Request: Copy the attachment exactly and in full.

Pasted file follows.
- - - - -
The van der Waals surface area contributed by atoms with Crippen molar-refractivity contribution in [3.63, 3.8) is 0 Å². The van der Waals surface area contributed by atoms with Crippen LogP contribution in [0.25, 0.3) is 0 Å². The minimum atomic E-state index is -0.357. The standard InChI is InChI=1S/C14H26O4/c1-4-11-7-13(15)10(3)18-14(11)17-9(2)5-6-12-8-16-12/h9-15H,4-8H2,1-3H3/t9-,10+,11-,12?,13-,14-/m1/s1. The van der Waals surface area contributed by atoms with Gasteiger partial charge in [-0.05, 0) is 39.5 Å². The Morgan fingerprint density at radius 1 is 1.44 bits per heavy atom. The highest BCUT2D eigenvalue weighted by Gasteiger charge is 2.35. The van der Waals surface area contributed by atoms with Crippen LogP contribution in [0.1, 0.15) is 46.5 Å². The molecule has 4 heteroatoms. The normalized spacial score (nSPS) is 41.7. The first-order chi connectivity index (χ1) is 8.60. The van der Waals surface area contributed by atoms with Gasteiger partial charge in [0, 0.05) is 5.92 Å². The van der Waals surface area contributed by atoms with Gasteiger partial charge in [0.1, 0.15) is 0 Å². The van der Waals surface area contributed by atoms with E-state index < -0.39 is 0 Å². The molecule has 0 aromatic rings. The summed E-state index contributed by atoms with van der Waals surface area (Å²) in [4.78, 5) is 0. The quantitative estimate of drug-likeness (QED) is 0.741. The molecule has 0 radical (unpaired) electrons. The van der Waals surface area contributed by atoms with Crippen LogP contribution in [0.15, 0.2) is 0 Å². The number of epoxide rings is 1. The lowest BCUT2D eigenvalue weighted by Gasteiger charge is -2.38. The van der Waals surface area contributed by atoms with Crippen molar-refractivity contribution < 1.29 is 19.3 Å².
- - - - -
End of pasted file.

The van der Waals surface area contributed by atoms with Crippen molar-refractivity contribution in [3.63, 3.8) is 0 Å². The van der Waals surface area contributed by atoms with Crippen LogP contribution in [0.25, 0.3) is 0 Å². The minimum atomic E-state index is -0.357. The standard InChI is InChI=1S/C14H26O4/c1-4-11-7-13(15)10(3)18-14(11)17-9(2)5-6-12-8-16-12/h9-15H,4-8H2,1-3H3/t9-,10+,11-,12?,13-,14-/m1/s1. The van der Waals surface area contributed by atoms with Gasteiger partial charge in [-0.05, 0) is 39.5 Å². The Morgan fingerprint density at radius 1 is 1.44 bits per heavy atom. The highest BCUT2D eigenvalue weighted by Gasteiger charge is 2.35. The van der Waals surface area contributed by atoms with Crippen LogP contribution in [0.1, 0.15) is 46.5 Å². The molecule has 4 heteroatoms. The normalized spacial score (nSPS) is 41.7. The first-order chi connectivity index (χ1) is 8.60. The van der Waals surface area contributed by atoms with Gasteiger partial charge in [0, 0.05) is 5.92 Å². The van der Waals surface area contributed by atoms with Gasteiger partial charge in [0.1, 0.15) is 0 Å². The van der Waals surface area contributed by atoms with E-state index < -0.39 is 0 Å². The molecule has 0 aromatic rings. The summed E-state index contributed by atoms with van der Waals surface area (Å²) in [4.78, 5) is 0. The quantitative estimate of drug-likeness (QED) is 0.741. The molecule has 0 radical (unpaired) electrons. The van der Waals surface area contributed by atoms with Crippen LogP contribution in [0.15, 0.2) is 0 Å². The number of epoxide rings is 1. The lowest BCUT2D eigenvalue weighted by Gasteiger charge is -2.38. The van der Waals surface area contributed by atoms with Crippen molar-refractivity contribution < 1.29 is 19.3 Å².